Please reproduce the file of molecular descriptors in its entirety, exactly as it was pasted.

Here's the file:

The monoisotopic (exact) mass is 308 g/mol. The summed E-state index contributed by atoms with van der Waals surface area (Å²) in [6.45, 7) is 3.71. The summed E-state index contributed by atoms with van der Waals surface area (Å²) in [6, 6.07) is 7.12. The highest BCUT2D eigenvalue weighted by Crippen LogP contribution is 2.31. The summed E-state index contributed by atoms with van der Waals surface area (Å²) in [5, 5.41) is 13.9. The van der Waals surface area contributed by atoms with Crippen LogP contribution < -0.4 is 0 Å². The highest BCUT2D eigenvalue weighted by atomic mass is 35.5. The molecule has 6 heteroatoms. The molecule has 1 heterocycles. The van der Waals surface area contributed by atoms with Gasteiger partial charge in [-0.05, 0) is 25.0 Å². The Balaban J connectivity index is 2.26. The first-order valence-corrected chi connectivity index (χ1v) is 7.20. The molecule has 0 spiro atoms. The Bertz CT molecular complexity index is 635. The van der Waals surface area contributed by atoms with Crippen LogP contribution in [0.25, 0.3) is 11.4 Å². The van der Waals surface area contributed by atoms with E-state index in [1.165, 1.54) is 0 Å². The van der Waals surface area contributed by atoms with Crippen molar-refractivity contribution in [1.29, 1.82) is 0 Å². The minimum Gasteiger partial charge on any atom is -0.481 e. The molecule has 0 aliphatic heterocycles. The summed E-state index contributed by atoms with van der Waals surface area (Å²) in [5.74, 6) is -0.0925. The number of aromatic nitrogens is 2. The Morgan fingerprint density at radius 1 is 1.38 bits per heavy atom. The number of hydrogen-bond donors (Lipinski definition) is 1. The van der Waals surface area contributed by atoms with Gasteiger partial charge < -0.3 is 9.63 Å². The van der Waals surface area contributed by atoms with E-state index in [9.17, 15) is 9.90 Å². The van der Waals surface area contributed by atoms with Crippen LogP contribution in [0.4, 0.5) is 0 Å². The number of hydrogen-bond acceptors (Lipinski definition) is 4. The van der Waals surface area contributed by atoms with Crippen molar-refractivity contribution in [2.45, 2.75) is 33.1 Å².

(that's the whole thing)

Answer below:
The monoisotopic (exact) mass is 308 g/mol. The summed E-state index contributed by atoms with van der Waals surface area (Å²) in [6.45, 7) is 3.71. The summed E-state index contributed by atoms with van der Waals surface area (Å²) in [6, 6.07) is 7.12. The highest BCUT2D eigenvalue weighted by Crippen LogP contribution is 2.31. The summed E-state index contributed by atoms with van der Waals surface area (Å²) in [5, 5.41) is 13.9. The van der Waals surface area contributed by atoms with Crippen LogP contribution < -0.4 is 0 Å². The highest BCUT2D eigenvalue weighted by atomic mass is 35.5. The molecule has 6 heteroatoms. The molecule has 1 heterocycles. The van der Waals surface area contributed by atoms with Gasteiger partial charge in [-0.05, 0) is 25.0 Å². The Balaban J connectivity index is 2.26. The first-order valence-corrected chi connectivity index (χ1v) is 7.20. The molecule has 0 spiro atoms. The Bertz CT molecular complexity index is 635. The van der Waals surface area contributed by atoms with Crippen LogP contribution in [0.25, 0.3) is 11.4 Å². The van der Waals surface area contributed by atoms with E-state index in [1.165, 1.54) is 0 Å². The van der Waals surface area contributed by atoms with Crippen molar-refractivity contribution in [1.29, 1.82) is 0 Å². The minimum Gasteiger partial charge on any atom is -0.481 e. The molecule has 0 aliphatic heterocycles. The summed E-state index contributed by atoms with van der Waals surface area (Å²) in [5.74, 6) is -0.0925. The number of aromatic nitrogens is 2. The Morgan fingerprint density at radius 1 is 1.38 bits per heavy atom. The number of hydrogen-bond donors (Lipinski definition) is 1. The van der Waals surface area contributed by atoms with Gasteiger partial charge < -0.3 is 9.63 Å². The van der Waals surface area contributed by atoms with E-state index in [9.17, 15) is 9.90 Å². The van der Waals surface area contributed by atoms with Crippen LogP contribution in [0.4, 0.5) is 0 Å². The number of hydrogen-bond acceptors (Lipinski definition) is 4. The van der Waals surface area contributed by atoms with Crippen molar-refractivity contribution in [2.45, 2.75) is 33.1 Å².